The Marvel comic book universe expands once more, with this adventure ignoring the Avengers and instead focusing on a group of ageless beings – the Eternals of the title – who have watched over humans for centuries. Their job has been to protect us from Deviants (large, chomping monsters) but not to interfere in human affairs (which explains why they didn’t saddle up and help the Avengers defeat Thanos).
In the present day with the Deviants supposedly defeated a few hundred years before, the group of 10 have separated around the world but are brought back together when a Deviant pops up in North London. It seems this creature can absorb an Eternal’s power, and when one of their number dies the battle is on. Complicating matters is the fact that the group don’t exactly get on anymore, and the news that their original mission may not quite be what they thought it was fractures the team even further.
Bogged down by a huge amount of exposition in the first half of the movie, as the Eternals’ mythology and history is established – Ajak (Hayek) is the spiritual leader who communicates with their bosses the Celestials, Thena (Jolie) can’t always control her powers, Ikaris (Madden) and Sersi (Chan) used to be in a relationship but aren’t any more which is awkward, etc – this eventually heads towards the inevitable impressive CGI battle we’ve come to expect from Marvel movies.
Before that, there a few very guessable twists, and the high points end up being not the action sequences or even the plot, but the performances. Chan is terrific as Sersi, who has developed a strong connection with humans, and there are also enjoyable turns from Hayek, Nanjiani (who becomes Bollywood star Kingo when blending in as human), Harish Patel (as Kingo’s manager) and Lauren Ridloff as Makkari, the Marvel Universe’s first deaf superhero.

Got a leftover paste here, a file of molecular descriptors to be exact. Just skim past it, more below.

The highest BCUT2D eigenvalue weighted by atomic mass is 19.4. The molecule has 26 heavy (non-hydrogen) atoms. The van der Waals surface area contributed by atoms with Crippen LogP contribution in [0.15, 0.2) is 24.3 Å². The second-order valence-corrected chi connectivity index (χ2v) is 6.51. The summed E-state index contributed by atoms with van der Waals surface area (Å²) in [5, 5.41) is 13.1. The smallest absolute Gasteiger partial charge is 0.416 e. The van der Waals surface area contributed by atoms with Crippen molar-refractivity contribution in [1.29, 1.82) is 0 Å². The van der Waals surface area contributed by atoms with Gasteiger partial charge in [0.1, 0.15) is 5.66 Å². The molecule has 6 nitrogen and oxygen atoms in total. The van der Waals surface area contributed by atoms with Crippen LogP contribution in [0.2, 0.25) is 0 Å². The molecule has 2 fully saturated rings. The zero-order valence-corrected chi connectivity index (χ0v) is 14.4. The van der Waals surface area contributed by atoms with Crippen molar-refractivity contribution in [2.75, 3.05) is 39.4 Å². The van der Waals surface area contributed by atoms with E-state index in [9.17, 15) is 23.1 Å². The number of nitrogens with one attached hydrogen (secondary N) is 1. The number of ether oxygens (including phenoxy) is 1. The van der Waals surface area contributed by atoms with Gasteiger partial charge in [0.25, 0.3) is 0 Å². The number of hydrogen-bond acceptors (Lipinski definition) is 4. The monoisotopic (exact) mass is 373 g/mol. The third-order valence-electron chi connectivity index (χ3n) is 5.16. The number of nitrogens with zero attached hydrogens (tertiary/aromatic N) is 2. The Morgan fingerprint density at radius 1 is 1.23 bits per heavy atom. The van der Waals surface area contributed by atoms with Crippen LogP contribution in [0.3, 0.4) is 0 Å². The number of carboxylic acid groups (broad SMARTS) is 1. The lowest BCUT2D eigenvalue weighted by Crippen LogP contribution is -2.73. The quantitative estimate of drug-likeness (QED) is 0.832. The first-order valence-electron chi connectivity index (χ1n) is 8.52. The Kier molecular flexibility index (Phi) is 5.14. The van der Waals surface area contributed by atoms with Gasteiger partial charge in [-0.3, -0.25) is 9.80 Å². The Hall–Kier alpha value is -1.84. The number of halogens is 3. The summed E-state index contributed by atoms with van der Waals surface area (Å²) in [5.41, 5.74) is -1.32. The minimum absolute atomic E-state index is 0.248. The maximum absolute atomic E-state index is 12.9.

Others, unfortunately, are forgettable (Madden), annoying (Lia McHugh doing the best she can with the underwritten Sprite) or underused (Jolie, Barry Keoghan, Don Lee, Brian Tyree Henry), while fans expecting Harington (as Sersi’s human boyfriend Dane) in a central role will be very disappointed (although an end credits sequence hints we’ll see more of him in the future).
Ultimately, it’s an interesting sidebar in the Marvel movie universe rather than an essential instalment, but if you want impressive computer effects, a few fun battles and a CGI monster thundering through Camden Town, it’s worth a look.
Is Eternals suitable for kids? Here are our parents’ notes...
This, like the other movies in the Marvel universe, is aimed at older kids and adults and features battle sequences and fights.
Parents should note that this is the first Marvel movie to feature a love scene, although it isn’t explicit and there is no nudity.
Younger children may find the Deviants scary, especially in the sequence in Camden, London. There are also tense scenes where the Deviants attack humans, and the results of attacks (one human is eaten, some are paralysed by the creatures who use tentacles to entrap their prey and suck the life/power from them) are shown.
One central character is killed and this may upset sensitive viewers.
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